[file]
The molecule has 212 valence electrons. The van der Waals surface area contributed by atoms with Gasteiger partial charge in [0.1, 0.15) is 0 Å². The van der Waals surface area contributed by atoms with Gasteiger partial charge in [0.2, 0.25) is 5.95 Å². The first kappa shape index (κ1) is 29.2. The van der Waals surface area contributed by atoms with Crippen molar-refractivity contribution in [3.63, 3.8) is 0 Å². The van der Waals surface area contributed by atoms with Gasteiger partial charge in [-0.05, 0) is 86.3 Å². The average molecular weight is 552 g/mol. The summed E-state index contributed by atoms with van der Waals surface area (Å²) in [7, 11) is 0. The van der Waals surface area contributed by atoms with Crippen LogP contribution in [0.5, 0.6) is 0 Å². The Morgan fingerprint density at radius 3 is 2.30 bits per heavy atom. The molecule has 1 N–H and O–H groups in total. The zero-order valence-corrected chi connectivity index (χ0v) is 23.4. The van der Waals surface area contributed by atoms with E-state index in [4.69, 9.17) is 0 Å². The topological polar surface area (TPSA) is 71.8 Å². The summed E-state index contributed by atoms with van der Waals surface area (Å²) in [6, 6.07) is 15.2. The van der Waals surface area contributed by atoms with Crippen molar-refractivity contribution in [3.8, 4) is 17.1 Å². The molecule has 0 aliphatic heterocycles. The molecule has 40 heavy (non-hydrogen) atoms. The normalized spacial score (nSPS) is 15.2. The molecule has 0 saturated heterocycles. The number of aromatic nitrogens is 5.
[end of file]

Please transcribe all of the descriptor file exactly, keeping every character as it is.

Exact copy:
The molecule has 212 valence electrons. The van der Waals surface area contributed by atoms with Gasteiger partial charge in [0.1, 0.15) is 0 Å². The van der Waals surface area contributed by atoms with Gasteiger partial charge in [0.2, 0.25) is 5.95 Å². The first kappa shape index (κ1) is 29.2. The van der Waals surface area contributed by atoms with Crippen molar-refractivity contribution in [3.63, 3.8) is 0 Å². The van der Waals surface area contributed by atoms with Gasteiger partial charge in [-0.05, 0) is 86.3 Å². The average molecular weight is 552 g/mol. The summed E-state index contributed by atoms with van der Waals surface area (Å²) in [7, 11) is 0. The van der Waals surface area contributed by atoms with Crippen LogP contribution in [0.5, 0.6) is 0 Å². The Morgan fingerprint density at radius 3 is 2.30 bits per heavy atom. The molecule has 1 N–H and O–H groups in total. The zero-order valence-corrected chi connectivity index (χ0v) is 23.4. The van der Waals surface area contributed by atoms with E-state index in [4.69, 9.17) is 0 Å². The topological polar surface area (TPSA) is 71.8 Å². The summed E-state index contributed by atoms with van der Waals surface area (Å²) in [6, 6.07) is 15.2. The van der Waals surface area contributed by atoms with Crippen molar-refractivity contribution in [3.8, 4) is 17.1 Å². The molecule has 0 aliphatic heterocycles. The molecule has 40 heavy (non-hydrogen) atoms. The normalized spacial score (nSPS) is 15.2. The molecule has 0 saturated heterocycles. The number of aromatic nitrogens is 5.